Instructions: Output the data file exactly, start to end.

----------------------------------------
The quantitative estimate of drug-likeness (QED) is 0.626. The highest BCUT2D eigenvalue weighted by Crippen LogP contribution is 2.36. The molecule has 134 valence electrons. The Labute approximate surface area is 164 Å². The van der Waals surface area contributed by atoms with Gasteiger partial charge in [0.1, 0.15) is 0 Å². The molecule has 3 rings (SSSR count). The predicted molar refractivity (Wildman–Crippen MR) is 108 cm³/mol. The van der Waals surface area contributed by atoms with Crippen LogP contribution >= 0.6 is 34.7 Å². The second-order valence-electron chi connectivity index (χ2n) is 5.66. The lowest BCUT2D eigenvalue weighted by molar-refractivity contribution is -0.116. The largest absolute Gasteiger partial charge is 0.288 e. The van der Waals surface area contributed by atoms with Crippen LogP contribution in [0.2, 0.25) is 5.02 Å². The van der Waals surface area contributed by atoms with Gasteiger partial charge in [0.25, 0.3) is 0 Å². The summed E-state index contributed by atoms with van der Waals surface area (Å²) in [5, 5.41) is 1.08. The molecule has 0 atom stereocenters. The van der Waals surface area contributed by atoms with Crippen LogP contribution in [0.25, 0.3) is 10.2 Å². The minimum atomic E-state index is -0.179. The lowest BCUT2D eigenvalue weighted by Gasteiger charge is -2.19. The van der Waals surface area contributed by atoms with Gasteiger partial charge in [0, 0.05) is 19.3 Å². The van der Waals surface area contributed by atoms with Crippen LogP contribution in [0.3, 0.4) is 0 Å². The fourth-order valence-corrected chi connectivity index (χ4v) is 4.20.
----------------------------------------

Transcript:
The quantitative estimate of drug-likeness (QED) is 0.626. The highest BCUT2D eigenvalue weighted by Crippen LogP contribution is 2.36. The molecule has 134 valence electrons. The Labute approximate surface area is 164 Å². The van der Waals surface area contributed by atoms with Gasteiger partial charge in [0.1, 0.15) is 0 Å². The molecule has 3 rings (SSSR count). The predicted molar refractivity (Wildman–Crippen MR) is 108 cm³/mol. The van der Waals surface area contributed by atoms with Crippen LogP contribution >= 0.6 is 34.7 Å². The second-order valence-electron chi connectivity index (χ2n) is 5.66. The lowest BCUT2D eigenvalue weighted by molar-refractivity contribution is -0.116. The largest absolute Gasteiger partial charge is 0.288 e. The van der Waals surface area contributed by atoms with Crippen LogP contribution in [0.2, 0.25) is 5.02 Å². The van der Waals surface area contributed by atoms with Gasteiger partial charge in [0.25, 0.3) is 0 Å². The summed E-state index contributed by atoms with van der Waals surface area (Å²) in [5, 5.41) is 1.08. The molecule has 0 atom stereocenters. The van der Waals surface area contributed by atoms with Crippen LogP contribution in [0.25, 0.3) is 10.2 Å². The minimum atomic E-state index is -0.179. The lowest BCUT2D eigenvalue weighted by Gasteiger charge is -2.19. The van der Waals surface area contributed by atoms with Gasteiger partial charge in [0, 0.05) is 19.3 Å². The van der Waals surface area contributed by atoms with Crippen LogP contribution in [0.3, 0.4) is 0 Å². The fourth-order valence-corrected chi connectivity index (χ4v) is 4.20.